Consider how you’ll manage the following types of communication in a hybrid environment:
Company-wide communication: How will you manage public announcements and updates, company-wide and across different teams?
You may have moved all such communication to online channels like Slack and email as you worked remotely during the pandemic—let communication stay online when you move to hybrid work, too, to keep everyone on the same page.
Culture-building conversations: How will you ensure everyone participates equally in culture-building conversations and activities?
When teams meet in-office, spare some time for culture-building activities like games and happy hours.
With fewer opportunities to meet over coffee breaks, organize team outings to allow employees to get to know each other. Apps like Donut for Hybrid Work also facilitate employee interactions by pairing random employees together for watercooler chats.
Collaborative conversations: How will you ensure at-home employees aren’t left out of collaborative conversations?
Consider making hybrid meetings the norm, so remote employees can participate too. For less chaotic hybrid meetings, let all employees dial in remotely, even if they’re in the office. Alternatively, install large displays in a conference room so all in-office and remote employees can see each other better. Set rules around speaking—when to speak and for how long—and choose the right hardware and software for both on-site and at-home participants. [Here are some more tips on running hybrid meetings successfully.]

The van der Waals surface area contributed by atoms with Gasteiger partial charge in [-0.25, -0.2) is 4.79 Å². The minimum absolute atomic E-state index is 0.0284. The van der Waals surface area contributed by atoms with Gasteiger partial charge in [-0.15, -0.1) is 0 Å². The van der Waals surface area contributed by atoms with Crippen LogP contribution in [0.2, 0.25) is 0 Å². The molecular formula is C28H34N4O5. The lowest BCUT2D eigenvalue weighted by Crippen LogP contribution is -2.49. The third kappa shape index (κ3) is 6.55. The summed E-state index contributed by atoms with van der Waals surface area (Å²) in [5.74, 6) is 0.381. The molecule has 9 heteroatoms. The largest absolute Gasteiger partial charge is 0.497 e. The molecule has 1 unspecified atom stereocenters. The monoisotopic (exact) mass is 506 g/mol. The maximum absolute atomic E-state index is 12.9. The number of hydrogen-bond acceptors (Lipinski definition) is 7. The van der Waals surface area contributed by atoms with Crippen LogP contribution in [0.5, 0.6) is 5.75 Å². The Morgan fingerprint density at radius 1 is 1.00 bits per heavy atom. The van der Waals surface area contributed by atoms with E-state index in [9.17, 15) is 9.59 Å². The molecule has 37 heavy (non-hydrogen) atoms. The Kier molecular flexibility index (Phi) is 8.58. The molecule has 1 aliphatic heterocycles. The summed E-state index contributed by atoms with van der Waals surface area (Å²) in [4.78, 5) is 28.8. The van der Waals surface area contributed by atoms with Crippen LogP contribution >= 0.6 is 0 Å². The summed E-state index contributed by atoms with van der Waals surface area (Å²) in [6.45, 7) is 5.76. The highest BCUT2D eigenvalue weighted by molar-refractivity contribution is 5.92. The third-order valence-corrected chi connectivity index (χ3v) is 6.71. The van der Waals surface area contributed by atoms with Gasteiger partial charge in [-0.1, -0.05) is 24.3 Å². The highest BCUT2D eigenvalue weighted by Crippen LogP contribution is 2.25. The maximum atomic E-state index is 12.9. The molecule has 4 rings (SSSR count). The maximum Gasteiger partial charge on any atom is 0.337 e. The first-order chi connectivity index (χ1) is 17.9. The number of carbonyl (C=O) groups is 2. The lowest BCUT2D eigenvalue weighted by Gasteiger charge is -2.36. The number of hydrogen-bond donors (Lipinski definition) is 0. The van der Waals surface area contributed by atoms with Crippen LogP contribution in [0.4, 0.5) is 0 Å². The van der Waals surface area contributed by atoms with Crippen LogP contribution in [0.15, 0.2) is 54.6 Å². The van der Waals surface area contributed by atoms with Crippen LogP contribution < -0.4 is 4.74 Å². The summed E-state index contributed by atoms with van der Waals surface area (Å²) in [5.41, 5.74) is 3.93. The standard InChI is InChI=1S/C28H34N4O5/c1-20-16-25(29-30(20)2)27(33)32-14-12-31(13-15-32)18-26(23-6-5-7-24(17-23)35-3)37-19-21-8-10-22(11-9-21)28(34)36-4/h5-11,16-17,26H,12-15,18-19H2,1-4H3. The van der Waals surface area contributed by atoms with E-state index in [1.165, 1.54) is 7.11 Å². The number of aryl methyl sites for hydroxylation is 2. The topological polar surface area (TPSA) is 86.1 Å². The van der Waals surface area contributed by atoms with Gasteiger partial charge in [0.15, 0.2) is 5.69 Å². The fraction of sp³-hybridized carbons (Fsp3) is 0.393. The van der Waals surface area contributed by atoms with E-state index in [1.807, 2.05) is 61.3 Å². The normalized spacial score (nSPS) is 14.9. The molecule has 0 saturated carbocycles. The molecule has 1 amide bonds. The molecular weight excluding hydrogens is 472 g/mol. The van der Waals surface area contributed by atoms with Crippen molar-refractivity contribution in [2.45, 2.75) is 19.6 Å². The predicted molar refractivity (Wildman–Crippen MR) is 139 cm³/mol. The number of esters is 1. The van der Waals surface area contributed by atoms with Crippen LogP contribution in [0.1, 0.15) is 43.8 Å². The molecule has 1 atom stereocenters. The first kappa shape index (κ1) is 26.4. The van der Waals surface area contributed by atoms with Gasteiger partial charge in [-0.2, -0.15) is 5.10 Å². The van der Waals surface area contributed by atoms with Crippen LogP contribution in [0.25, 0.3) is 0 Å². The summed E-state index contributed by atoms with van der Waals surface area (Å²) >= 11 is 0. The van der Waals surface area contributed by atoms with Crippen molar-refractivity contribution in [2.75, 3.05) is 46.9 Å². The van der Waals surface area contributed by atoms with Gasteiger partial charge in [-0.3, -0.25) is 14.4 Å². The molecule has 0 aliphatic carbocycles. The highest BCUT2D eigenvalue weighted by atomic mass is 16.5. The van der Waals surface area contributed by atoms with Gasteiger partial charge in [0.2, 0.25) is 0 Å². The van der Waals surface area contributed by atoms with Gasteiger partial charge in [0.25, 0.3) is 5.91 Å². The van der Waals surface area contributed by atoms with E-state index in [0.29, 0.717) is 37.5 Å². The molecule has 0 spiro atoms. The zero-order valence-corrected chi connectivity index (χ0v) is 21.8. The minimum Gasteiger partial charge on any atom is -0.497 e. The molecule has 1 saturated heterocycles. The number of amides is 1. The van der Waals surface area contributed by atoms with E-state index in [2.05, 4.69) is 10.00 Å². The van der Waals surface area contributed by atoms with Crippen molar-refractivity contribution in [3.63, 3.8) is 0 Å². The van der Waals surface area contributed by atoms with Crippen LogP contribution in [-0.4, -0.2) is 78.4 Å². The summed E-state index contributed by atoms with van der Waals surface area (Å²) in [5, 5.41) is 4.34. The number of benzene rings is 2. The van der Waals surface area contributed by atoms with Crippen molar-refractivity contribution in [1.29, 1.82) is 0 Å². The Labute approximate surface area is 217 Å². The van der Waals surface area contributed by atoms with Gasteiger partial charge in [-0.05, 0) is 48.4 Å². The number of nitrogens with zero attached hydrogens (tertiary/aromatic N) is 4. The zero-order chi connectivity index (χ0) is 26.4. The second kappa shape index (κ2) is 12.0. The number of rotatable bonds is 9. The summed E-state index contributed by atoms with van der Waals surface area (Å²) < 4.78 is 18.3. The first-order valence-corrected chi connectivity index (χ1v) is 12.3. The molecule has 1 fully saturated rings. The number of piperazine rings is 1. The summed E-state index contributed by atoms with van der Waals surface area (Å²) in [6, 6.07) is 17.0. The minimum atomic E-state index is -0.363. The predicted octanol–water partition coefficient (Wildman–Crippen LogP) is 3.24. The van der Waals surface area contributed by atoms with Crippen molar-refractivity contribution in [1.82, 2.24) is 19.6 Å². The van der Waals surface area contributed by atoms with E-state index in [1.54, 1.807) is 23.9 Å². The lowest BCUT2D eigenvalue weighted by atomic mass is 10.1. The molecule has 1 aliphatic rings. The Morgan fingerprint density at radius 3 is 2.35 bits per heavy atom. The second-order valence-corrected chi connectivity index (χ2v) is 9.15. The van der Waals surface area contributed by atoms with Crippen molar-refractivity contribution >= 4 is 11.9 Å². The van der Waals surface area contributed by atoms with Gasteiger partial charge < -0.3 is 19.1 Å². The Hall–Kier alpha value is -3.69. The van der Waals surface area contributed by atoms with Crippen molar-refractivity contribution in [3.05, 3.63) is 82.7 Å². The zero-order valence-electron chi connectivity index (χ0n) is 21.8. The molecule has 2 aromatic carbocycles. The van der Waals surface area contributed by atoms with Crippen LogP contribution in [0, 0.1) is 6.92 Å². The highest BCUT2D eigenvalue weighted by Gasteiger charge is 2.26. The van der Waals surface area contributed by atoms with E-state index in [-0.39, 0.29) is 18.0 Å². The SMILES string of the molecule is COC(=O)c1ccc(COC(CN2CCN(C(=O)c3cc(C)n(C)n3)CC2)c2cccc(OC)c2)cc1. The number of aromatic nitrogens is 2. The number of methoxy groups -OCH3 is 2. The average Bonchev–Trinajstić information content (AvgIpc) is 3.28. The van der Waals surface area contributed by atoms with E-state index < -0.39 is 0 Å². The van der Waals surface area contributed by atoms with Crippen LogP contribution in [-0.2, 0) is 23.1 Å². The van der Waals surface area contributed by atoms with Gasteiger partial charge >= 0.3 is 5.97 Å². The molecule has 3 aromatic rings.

Record all conversations—agendas, meetings, office hours, and even informal chats, so all employees can view material on their own time. Use tools like Slack, Trello, and Notion to document and share information publicly.
7. Is your office space suitable for hybrid work?
Once you move to hybrid work, the role of your office will change too. It will go from a place where employees regularly check in to work to an avenue for real-time collaboration as well as deep, focused work for employees who can’t work successfully at home.
Instead of an open space plan, consider a limited number of desks and allow employees to sit at different desks each day (also known as hot desking) for better use of office space. Build more collaborative spaces for real-time and hybrid meetings. You might also offer lockers where employees can store personal belongings and equipment to use when they’re in the office.
Take a cue from Reddit’s revamped hybrid office space with casual seating like coffee shops, no fixed desks, and bookable spaces for real-time collaboration.
A hybrid workplace isn’t one-size-fits-all
Hybrid work doesn’t mean the same to each company—you can always tweak hybrid work to fit your business requirements.
For instance, McKinsey provides four models for hybrid work: partially remote work with a large HQ, partially remote work with multiple locations, multiple micro hubs across geographies, and partially remote work with flex space. Choose a hybrid work model based on your employee needs, company size, industry, and location.
To manage desk booking and scheduling, check out Officely—the only desk booking tool that lives in Slack.